City (VNA) – Ho Chi Minh City aims to give screenings for
non-communicable diseases (NCD) such as high blood pressure and diabetes to more
than 12,000 local residents aging above 40 in 2020.
The target was given during a recent conference to launch the Transforming the Non-communicable Disease Response project, which was jointly held by the Ministry of Health’s Department of Preventive Medicine and non-governmental organisation Programme for Appropriate Technology in Health (PATH).
Dr. Nguyen Tuyet Nga, Head of PATH Office in Vietnam, said that about 18.9 percent of people in Vietnam are living with high blood pressure, while 4.1 percent suffer diabetes. The ratios have been on the rise.
Eight in every 10 deaths in Vietnam are caused by non-communicable diseases, she said, stressing the need for greater attention to the prevention of the diseases.
She said that in 2020, PATH has coordinated with the Department of Preventive Medicine to implement the Transforming the Non-communicable Disease Response project in Hanoi, Ho Chi Minh City and central Khanh Hoa province.
Spanning from 2020 to the end of 2022, the project aims to enhance access to NCD prevention and treatment services by increasing localities’ engagement and the project’s sponsorship.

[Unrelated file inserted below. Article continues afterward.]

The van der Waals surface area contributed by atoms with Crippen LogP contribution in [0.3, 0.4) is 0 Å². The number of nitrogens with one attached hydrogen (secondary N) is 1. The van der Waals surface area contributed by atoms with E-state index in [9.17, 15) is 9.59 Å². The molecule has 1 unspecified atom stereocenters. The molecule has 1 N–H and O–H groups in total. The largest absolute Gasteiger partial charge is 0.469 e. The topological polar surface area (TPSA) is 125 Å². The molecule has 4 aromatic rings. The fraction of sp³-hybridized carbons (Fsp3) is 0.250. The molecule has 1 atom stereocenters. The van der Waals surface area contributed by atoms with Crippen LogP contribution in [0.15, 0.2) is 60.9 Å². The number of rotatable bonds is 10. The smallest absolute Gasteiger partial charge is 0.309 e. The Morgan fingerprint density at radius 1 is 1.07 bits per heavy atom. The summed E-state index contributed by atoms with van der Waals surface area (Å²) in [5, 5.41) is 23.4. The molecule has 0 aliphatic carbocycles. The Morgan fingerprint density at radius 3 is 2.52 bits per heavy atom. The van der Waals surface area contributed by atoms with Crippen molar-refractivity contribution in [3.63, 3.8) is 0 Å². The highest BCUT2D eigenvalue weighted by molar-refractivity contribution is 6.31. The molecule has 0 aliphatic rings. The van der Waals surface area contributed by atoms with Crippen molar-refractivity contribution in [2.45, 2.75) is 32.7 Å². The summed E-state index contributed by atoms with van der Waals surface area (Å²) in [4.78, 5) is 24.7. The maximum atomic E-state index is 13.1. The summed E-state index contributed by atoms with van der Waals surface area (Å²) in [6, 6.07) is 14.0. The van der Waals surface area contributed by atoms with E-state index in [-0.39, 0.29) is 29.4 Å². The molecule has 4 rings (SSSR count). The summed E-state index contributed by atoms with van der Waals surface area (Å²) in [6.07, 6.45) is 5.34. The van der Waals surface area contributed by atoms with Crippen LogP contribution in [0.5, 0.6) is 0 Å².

In HCM City, from September this year, the project has been conducted in District 8, where is home to about 180,500 people aged above 40.
Screening services have been given in 16 local health stations, while 97 volunteers have engaging in communication activities to raise public awareness of the prevention of the diseases.
The project targets providing screenings for about 12,250 people, including about 1,470 people diagnosed with high blood pressure and diabetes getting treatment.
Doctor Nguyen Huu Hung, Vice Director of the HCM City Department of Health, said that NCD is rising among the community, but public awareness of the diseases remains modest.
He said that over the years, the city has implemented many programmes to control the diseases in the community, including a project to screen for high blood pressure which has been underway since 2016 with the support of PATH./.